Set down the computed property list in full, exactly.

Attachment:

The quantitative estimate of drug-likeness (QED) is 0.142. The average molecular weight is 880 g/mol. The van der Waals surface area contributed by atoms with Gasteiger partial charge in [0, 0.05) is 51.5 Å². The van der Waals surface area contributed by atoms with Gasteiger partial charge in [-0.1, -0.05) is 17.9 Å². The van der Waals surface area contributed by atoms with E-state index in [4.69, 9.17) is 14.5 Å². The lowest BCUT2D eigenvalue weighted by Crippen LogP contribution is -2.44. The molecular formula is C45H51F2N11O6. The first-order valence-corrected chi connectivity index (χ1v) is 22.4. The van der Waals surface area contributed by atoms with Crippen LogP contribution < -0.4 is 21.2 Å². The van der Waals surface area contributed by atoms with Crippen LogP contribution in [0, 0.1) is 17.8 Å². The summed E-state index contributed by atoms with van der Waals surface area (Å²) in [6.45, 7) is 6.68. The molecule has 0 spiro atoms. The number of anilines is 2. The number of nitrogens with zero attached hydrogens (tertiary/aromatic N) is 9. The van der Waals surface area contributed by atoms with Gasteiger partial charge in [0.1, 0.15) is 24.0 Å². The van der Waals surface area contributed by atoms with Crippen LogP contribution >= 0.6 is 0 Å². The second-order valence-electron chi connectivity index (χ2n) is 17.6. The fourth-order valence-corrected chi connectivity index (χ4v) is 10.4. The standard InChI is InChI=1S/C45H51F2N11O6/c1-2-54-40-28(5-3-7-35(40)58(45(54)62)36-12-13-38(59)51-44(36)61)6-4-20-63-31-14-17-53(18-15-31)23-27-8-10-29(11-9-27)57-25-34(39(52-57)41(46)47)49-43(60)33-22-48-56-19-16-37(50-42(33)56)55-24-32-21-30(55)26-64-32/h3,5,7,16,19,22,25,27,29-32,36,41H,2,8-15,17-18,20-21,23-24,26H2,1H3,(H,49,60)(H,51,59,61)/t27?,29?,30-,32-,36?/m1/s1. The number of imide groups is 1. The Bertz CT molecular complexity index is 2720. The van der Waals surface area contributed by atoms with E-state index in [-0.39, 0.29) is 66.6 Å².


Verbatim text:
The quantitative estimate of drug-likeness (QED) is 0.142. The average molecular weight is 880 g/mol. The van der Waals surface area contributed by atoms with Gasteiger partial charge in [0, 0.05) is 51.5 Å². The van der Waals surface area contributed by atoms with Gasteiger partial charge in [-0.1, -0.05) is 17.9 Å². The van der Waals surface area contributed by atoms with E-state index in [4.69, 9.17) is 14.5 Å². The lowest BCUT2D eigenvalue weighted by Crippen LogP contribution is -2.44. The molecular formula is C45H51F2N11O6. The first-order valence-corrected chi connectivity index (χ1v) is 22.4. The van der Waals surface area contributed by atoms with Crippen LogP contribution < -0.4 is 21.2 Å². The van der Waals surface area contributed by atoms with Crippen LogP contribution in [0, 0.1) is 17.8 Å². The summed E-state index contributed by atoms with van der Waals surface area (Å²) in [6.45, 7) is 6.68. The molecule has 0 spiro atoms. The number of anilines is 2. The number of nitrogens with zero attached hydrogens (tertiary/aromatic N) is 9. The van der Waals surface area contributed by atoms with Gasteiger partial charge in [0.1, 0.15) is 24.0 Å². The van der Waals surface area contributed by atoms with Crippen LogP contribution >= 0.6 is 0 Å². The second-order valence-electron chi connectivity index (χ2n) is 17.6. The fourth-order valence-corrected chi connectivity index (χ4v) is 10.4. The standard InChI is InChI=1S/C45H51F2N11O6/c1-2-54-40-28(5-3-7-35(40)58(45(54)62)36-12-13-38(59)51-44(36)61)6-4-20-63-31-14-17-53(18-15-31)23-27-8-10-29(11-9-27)57-25-34(39(52-57)41(46)47)49-43(60)33-22-48-56-19-16-37(50-42(33)56)55-24-32-21-30(55)26-64-32/h3,5,7,16,19,22,25,27,29-32,36,41H,2,8-15,17-18,20-21,23-24,26H2,1H3,(H,49,60)(H,51,59,61)/t27?,29?,30-,32-,36?/m1/s1. The number of imide groups is 1. The Bertz CT molecular complexity index is 2720. The van der Waals surface area contributed by atoms with E-state index in [-0.39, 0.29) is 66.6 Å².